Unsupervised – Part 1
By Neale Bayly
As the sound of heavy automatic weapon fire broke the eerie silence the Euro trash went running: Then the Vietnamese. Burning through $60 a second, my lawyer stayed on the trigger, heat and smoke pouring from the old M60 with spent cartridges flying everywhere. Just how we came to be firing machine guns at the Cu Chi tunnels in Vietnam has gotten a little hazy. And, as I look back over numerous motorcycle rides together around the world, I wonder what sort of fucked up shit Scranton could possibly do next.
The first phone call should have tipped me off. When a longhaired, dirt bag, ambulance-chasing lawyer calls you from his vacation home in Hawaii, and stays on the phone for two hours, some sort of primal instinct should have been yelling RUN! The inner divining rod that always leads to bad relationships was getting ready to champion the next bad decision: The sort of decision that takes a shit ton of shoveling after the event. Of course I immediately invited him to ride across South Africa.
Unsupervised By Neale Bayly
It actually all started off fairly smoothly. Scranton checked in at some five star place in Cape Town while the group I would be leading got to know each other in a low rent road lodge close to the airport; so luckily no one knew who he was when he finally arrived. Then we couldn’t load his extra gear bags in the support truck, as the itinerary had specified for one, so our first intro was going swimmingly. The rest of the day was spent getting the group on rental bikes and heading for the Cape of Good Hope.
Those first days of our ride across South Africa seemed fairly Scranton-light and stress-free in hindsight. I did notice hitting some stupid triple digit speeds on one of the more twisty pieces of tarmac and Scranton was right there with me. He even looked a few shades lighter than his usual “this shit is boring” expression as he gave us his take on repeating the behavior in the dirt the next day. He said it was his first time he’d ridden a big adventure bike like that, which seems like a stretch to me, but we were all so jacked up on adrenaline, who cares?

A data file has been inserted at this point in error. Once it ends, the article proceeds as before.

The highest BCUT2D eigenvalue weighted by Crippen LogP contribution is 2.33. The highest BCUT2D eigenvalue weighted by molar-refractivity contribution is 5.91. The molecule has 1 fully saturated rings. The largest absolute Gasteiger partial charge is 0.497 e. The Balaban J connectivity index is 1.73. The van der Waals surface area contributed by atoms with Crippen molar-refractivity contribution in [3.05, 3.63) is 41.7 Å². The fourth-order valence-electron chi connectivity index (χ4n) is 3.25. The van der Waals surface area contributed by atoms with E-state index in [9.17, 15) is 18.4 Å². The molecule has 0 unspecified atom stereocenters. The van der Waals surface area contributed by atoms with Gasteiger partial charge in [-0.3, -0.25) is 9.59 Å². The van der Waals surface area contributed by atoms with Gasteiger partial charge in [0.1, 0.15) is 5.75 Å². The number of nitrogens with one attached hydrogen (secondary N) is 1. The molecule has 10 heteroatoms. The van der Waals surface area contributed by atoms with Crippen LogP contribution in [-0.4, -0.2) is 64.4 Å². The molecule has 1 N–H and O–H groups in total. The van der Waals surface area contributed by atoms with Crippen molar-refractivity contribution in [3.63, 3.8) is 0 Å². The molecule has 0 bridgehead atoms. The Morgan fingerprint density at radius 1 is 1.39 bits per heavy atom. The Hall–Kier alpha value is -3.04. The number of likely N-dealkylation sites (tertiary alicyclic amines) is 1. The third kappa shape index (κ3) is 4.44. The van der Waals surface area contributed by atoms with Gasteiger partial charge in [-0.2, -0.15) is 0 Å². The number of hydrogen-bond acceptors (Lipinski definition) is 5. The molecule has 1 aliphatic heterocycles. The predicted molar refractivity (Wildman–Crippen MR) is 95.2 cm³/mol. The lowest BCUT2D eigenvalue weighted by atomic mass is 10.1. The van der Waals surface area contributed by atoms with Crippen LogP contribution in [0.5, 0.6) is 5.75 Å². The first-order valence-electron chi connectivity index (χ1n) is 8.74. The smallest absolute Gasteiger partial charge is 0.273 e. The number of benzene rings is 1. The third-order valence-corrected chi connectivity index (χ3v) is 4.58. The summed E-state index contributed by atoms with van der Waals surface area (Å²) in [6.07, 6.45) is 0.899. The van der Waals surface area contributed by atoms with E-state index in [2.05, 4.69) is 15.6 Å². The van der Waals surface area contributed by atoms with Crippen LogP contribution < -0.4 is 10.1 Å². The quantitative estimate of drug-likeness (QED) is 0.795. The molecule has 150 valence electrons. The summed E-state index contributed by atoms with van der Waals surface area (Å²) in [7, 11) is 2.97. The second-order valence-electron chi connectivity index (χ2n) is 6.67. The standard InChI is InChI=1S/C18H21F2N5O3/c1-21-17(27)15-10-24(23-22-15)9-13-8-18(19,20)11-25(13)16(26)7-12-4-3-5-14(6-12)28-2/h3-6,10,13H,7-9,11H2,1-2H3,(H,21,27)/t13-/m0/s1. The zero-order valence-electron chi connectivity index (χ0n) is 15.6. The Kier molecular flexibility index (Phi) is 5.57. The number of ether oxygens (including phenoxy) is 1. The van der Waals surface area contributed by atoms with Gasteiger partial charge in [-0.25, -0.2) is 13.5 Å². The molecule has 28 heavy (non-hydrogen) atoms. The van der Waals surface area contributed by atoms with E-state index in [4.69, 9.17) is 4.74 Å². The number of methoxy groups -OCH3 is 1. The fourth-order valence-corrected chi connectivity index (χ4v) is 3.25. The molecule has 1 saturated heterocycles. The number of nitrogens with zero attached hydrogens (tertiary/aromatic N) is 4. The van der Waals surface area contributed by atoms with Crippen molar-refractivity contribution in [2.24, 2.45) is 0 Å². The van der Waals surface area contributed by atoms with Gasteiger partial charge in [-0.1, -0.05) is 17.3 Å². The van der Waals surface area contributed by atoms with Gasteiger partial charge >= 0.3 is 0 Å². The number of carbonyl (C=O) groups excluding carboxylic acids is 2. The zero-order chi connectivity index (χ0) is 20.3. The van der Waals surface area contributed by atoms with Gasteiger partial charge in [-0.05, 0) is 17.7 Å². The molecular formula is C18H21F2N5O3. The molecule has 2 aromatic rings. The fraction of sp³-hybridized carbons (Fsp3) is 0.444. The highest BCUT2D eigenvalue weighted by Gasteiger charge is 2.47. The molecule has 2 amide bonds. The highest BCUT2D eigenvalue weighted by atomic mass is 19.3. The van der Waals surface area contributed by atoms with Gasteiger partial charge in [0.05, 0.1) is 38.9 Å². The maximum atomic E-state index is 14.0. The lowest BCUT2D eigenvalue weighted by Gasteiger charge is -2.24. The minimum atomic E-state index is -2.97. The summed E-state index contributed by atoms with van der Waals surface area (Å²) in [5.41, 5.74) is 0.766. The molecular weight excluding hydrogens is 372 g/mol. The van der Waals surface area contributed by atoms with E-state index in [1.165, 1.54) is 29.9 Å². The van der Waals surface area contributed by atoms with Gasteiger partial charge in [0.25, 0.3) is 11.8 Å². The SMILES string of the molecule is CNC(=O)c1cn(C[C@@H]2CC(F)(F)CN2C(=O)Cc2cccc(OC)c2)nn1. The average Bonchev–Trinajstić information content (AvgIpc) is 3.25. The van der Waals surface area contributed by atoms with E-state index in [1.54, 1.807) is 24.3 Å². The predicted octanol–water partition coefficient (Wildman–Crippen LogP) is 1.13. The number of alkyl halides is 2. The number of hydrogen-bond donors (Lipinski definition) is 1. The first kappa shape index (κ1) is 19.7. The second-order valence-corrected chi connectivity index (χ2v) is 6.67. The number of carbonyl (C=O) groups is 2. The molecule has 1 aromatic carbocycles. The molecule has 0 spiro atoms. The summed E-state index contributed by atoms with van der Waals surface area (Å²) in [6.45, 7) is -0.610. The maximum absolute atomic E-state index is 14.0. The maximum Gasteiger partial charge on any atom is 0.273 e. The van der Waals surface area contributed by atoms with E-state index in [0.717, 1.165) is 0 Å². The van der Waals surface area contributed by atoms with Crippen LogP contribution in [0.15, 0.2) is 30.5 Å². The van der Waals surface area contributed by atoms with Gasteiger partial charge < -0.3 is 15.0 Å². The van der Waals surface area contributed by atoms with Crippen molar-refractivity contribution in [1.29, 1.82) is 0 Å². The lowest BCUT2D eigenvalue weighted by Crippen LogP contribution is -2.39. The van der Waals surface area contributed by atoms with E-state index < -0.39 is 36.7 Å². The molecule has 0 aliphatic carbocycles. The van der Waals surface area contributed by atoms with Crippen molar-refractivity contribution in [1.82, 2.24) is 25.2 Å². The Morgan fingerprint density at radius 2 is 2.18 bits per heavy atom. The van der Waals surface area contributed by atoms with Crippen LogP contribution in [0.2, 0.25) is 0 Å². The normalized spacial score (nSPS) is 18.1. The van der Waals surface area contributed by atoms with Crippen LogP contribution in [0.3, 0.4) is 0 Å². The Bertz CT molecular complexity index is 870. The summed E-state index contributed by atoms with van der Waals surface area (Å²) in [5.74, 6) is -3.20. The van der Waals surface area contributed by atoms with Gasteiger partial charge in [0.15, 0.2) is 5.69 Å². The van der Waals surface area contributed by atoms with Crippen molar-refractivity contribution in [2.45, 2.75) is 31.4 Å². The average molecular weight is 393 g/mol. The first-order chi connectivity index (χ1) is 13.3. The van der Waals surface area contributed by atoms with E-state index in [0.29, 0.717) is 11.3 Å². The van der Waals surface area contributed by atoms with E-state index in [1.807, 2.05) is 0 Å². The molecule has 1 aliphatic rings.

Neither of use alcohol so we gravitated together for evening meals. In a foreshadowing of another adventure, he nearly got his ass-kicked for hiding a Vietnam veteran’s helmet in the freezer to fuck with him, which left him extremely pissed off. Thankfully, Scranton came clean, took the heat (hmmm might not be the right adjective) but anyway he managed to make it right and we rode for Swaziland. Now that got interesting. Apparently our new Vietnam Veteran buddy had been a near pro level motocross racer back in the day. So, now we were all buddies it was time to do what men do to celebrate new friendships. Go ride like a bunch of Twats (the English version). It made for some interesting banging of bars and spitting of gravel on the dirt roads of Swaziland, as we made for Kruger National Park back in South Africa. It was about now I realized for an overweight lawyer this fucker could ride. With his longhaired, white t shirt, flip flop wearing, knuckle dragging appearance, and ability to smoke like a science experiment, he certainly wasn’t looking or acting like most lawyers I’d met.
I needed legal advice. Having been in business with a lady who studied arithmetic at a different school, we were now in a competition to see spend their life savings the fastest to could keep regular type lawyers in expensive suits and escort girls. Scranton managed to peer back through the smoke from the bails of pot that was law school and actually offer some good advice as we chilled out on the Indian Ocean. Then we went body surfing. Yes, “we.” For some reason no one else did. Might have been something to do with the size of the waves or the undercurrent or things of that nature. And, it was here I learned Scranton had gone to a primitive Island in Indonesia surfing as a teenager, so it suddenly made sense why he could still talk while I was regurgitating swallowed seawater and getting cold cocked by the next massive wave.
The next morning we rode off, leaving one Nit Wit at the lodge, and took off on dirt roads to see some spectacular waterfalls. He was acting like a Nob, so we figured he deserved it and, luckily, he managed to find us, as that might have been difficult to explain. Although, now traveling with an lawyer these things seemed less bothersome.
Kruger passed without incident, other than the same guy almost getting thrown out, which takes some doing. Scranton managed to sit through most of it, no one got eaten, and we took care of a little charity business in the Township of White River at the end of the trip: as is my want. We had jumped off the Bloukrans Bridge, with a bungee cord of course, as it’s the highest jump in the world and had a generally great time hauling ass on large BMW adventure bikes across South Africa.
For all the wild animals, adrenaline-producing motorcycle moments, near punch ups, oh and I almost forget the part where we came close to being arrested and our bikes impounded, it was Scranton’s prowess in the rental car he was abusing that will make the postcard memory of the trip for my mental mantelpiece. With my lawyer at the wheel of an economy rental, we were following behind in a van when we were greeted with the sight of the car screeching to an alarming halt in a bouquet of tire smoke. Then the most extraordinary thing happened: The passenger door and both back doors flew open, and three large humans ejected from the car at an alarming speed. I’ve never seen such a violent reaction to a fart in a rental car before.